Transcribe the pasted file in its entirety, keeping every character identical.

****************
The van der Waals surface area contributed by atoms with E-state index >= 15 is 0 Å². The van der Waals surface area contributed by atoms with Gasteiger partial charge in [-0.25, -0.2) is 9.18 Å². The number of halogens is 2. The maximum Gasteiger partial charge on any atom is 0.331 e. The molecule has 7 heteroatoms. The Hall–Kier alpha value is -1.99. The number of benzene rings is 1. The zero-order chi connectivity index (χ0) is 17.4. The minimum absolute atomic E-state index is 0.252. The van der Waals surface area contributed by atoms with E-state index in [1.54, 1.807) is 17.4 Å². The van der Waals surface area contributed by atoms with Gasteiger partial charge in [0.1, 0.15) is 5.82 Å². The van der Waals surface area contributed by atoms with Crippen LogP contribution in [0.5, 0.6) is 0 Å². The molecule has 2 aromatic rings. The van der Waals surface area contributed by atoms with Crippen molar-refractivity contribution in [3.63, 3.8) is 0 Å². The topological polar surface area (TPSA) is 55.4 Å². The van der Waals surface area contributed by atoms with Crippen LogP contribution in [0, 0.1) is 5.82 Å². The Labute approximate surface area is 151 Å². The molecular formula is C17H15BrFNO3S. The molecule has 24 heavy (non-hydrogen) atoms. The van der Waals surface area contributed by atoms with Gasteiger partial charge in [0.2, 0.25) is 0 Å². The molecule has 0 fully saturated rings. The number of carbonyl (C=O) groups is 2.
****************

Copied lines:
The van der Waals surface area contributed by atoms with E-state index >= 15 is 0 Å². The van der Waals surface area contributed by atoms with Gasteiger partial charge in [-0.25, -0.2) is 9.18 Å². The number of halogens is 2. The maximum Gasteiger partial charge on any atom is 0.331 e. The molecule has 7 heteroatoms. The Hall–Kier alpha value is -1.99. The number of benzene rings is 1. The zero-order chi connectivity index (χ0) is 17.4. The minimum absolute atomic E-state index is 0.252. The van der Waals surface area contributed by atoms with E-state index in [1.54, 1.807) is 17.4 Å². The van der Waals surface area contributed by atoms with Gasteiger partial charge in [0.1, 0.15) is 5.82 Å². The van der Waals surface area contributed by atoms with Crippen LogP contribution in [0.5, 0.6) is 0 Å². The molecule has 2 aromatic rings. The van der Waals surface area contributed by atoms with Crippen molar-refractivity contribution in [3.63, 3.8) is 0 Å². The topological polar surface area (TPSA) is 55.4 Å². The van der Waals surface area contributed by atoms with Crippen LogP contribution in [0, 0.1) is 5.82 Å². The Labute approximate surface area is 151 Å². The molecular formula is C17H15BrFNO3S. The molecule has 24 heavy (non-hydrogen) atoms. The van der Waals surface area contributed by atoms with Gasteiger partial charge in [0.2, 0.25) is 0 Å². The molecule has 0 fully saturated rings. The number of carbonyl (C=O) groups is 2.